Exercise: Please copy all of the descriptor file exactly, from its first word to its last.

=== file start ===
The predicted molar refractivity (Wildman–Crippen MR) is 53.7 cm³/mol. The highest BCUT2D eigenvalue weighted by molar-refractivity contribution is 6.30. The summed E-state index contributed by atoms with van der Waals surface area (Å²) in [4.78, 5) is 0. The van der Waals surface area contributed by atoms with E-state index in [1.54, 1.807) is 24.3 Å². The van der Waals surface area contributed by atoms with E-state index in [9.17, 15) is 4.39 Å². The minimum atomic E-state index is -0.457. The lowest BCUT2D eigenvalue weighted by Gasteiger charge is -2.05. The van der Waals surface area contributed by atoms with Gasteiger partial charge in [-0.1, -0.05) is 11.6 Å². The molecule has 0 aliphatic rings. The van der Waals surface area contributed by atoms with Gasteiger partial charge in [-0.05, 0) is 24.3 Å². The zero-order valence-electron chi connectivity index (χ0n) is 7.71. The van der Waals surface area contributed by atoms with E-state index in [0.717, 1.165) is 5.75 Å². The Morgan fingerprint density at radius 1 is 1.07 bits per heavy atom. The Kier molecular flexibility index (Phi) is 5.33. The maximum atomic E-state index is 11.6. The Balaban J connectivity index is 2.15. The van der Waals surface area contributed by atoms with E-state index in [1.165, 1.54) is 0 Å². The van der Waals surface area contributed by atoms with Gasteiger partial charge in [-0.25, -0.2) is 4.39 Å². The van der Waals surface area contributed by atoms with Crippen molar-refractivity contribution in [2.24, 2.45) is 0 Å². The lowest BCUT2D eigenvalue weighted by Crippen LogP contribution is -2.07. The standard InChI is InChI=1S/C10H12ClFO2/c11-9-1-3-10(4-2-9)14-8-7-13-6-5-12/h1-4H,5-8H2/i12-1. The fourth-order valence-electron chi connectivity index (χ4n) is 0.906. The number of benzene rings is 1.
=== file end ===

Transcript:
The predicted molar refractivity (Wildman–Crippen MR) is 53.7 cm³/mol. The highest BCUT2D eigenvalue weighted by molar-refractivity contribution is 6.30. The summed E-state index contributed by atoms with van der Waals surface area (Å²) in [4.78, 5) is 0. The van der Waals surface area contributed by atoms with E-state index in [1.54, 1.807) is 24.3 Å². The van der Waals surface area contributed by atoms with E-state index in [9.17, 15) is 4.39 Å². The minimum atomic E-state index is -0.457. The lowest BCUT2D eigenvalue weighted by Gasteiger charge is -2.05. The van der Waals surface area contributed by atoms with Gasteiger partial charge in [-0.1, -0.05) is 11.6 Å². The molecule has 0 aliphatic rings. The van der Waals surface area contributed by atoms with Gasteiger partial charge in [-0.05, 0) is 24.3 Å². The zero-order valence-electron chi connectivity index (χ0n) is 7.71. The van der Waals surface area contributed by atoms with E-state index in [0.717, 1.165) is 5.75 Å². The Morgan fingerprint density at radius 1 is 1.07 bits per heavy atom. The Kier molecular flexibility index (Phi) is 5.33. The maximum atomic E-state index is 11.6. The Balaban J connectivity index is 2.15. The van der Waals surface area contributed by atoms with E-state index in [1.165, 1.54) is 0 Å². The van der Waals surface area contributed by atoms with Gasteiger partial charge in [-0.25, -0.2) is 4.39 Å². The van der Waals surface area contributed by atoms with Crippen molar-refractivity contribution in [2.24, 2.45) is 0 Å². The lowest BCUT2D eigenvalue weighted by Crippen LogP contribution is -2.07. The standard InChI is InChI=1S/C10H12ClFO2/c11-9-1-3-10(4-2-9)14-8-7-13-6-5-12/h1-4H,5-8H2/i12-1. The fourth-order valence-electron chi connectivity index (χ4n) is 0.906. The number of benzene rings is 1.